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Industrial Bank Assumes All of the Deposits of City National Bank of New Jersey
WASHINGTON — City National Bank of New Jersey (“City National”) in Newark was closed today by the Office of the Comptroller of the Currency, which appointed the Federal Deposit Insurance Corporation (FDIC) as receiver. To protect depositors, the FDIC entered into a purchase and assumption agreement with Industrial Bank in Washington, D.C. to assume all of the deposits of City National.
The three branches of City National will reopen as branches of Industrial Bank during normal business hours. Depositors of City National will automatically become depositors of Industrial Bank. Because deposits will continue to be insured by the FDIC up to applicable limits, customers do not need to change their banking relationship in order to retain their deposit insurance coverage.
Customers of City National should continue to use their existing branch until they receive notice from Industrial Bank that it has completed systems changes to allow other Industrial Bank branches to process their accounts as well.
This evening and over the weekend, depositors of City National can access their money by writing checks or using ATM or debit cards. Checks drawn on the bank will continue to be processed. Loan customers should continue to make their payments as usual.
As of September 30, 2019, City National had approximately $120.6 million in total assets and $111.2 million in total deposits. In addition to assuming all of the deposits of the failed bank, Industrial Bank agreed to purchase essentially all of its assets.
The FDIC estimates that the cost to the Deposit Insurance Fund (DIF) will be $2.5 million. Compared to other alternatives, Industrial Bank’s acquisition was the least costly resolution for the FDIC’s DIF. City National is the fourth FDIC-insured institution to fail in the nation this year. The last bank failure was Resolute Bank in Maumee, Ohio, on October 25. The last FDIC-insured institution closed in New Jersey was Harvest Community Bank in Pennsville, which closed on January 13, 2017.
The overall health of the banking system today remains strong, as reported in the FDIC’s most recent Quarterly Banking Profile. On average, there are five bank failures each year in non-crisis times, according to FDIC data. There have been only three years since 1933 without a single bank failure.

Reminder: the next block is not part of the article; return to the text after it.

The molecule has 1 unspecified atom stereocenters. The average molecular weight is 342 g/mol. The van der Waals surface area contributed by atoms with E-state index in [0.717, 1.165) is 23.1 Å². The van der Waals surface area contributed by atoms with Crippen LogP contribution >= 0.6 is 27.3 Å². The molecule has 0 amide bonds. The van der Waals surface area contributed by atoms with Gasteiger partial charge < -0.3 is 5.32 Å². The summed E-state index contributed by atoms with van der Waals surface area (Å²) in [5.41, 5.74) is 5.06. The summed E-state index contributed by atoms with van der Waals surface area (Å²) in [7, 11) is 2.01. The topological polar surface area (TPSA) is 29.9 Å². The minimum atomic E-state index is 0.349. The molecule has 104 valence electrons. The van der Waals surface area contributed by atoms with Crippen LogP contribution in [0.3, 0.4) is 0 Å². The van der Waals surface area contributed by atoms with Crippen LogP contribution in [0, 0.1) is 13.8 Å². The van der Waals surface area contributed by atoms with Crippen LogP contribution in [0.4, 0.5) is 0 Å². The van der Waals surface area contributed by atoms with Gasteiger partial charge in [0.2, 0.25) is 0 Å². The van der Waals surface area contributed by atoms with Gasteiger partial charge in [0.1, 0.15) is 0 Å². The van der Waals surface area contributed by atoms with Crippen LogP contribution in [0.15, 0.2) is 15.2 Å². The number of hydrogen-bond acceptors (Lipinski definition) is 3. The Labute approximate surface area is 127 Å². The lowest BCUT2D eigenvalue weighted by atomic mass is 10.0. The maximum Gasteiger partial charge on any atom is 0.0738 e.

Customers with questions about the transaction should call the FDIC toll-free at 1-877-367-2719. The phone number will be operational this evening until 9:00 p.m., Eastern Time (ET); on Saturday from 9:00 a.m. to 6:00 p.m., ET; on Sunday from noon to 6:00 p.m., ET; on Monday from 8:00 a.m. to 8:00 p.m., ET; and thereafter from 9:00 a.m. to 5:00 p.m., ET. Interested parties also can visit the FDIC’s website at https://www.fdic.gov/bank/individual/failed/citynatl.html.
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Congress created the Federal Deposit Insurance Corporation in 1933 to restore public confidence in the nation’s banking system. The FDIC insures deposits at the nation’s banks and savings associations, 5,303 as of June 30, 2019. It promotes the safety and soundness of these institutions by identifying, monitoring and addressing risks to which they are exposed. The FDIC receives no federal tax dollars—insured financial institutions fund its operations.
FDIC press releases and other information are available on the Internet at www.fdic.gov, by subscription electronically (go to www.fdic.gov/about/subscriptions/index.html) and may also be obtained through the FDIC’s Public Information Center (877-275-3342 or 703-562-2200). PR-101-2019
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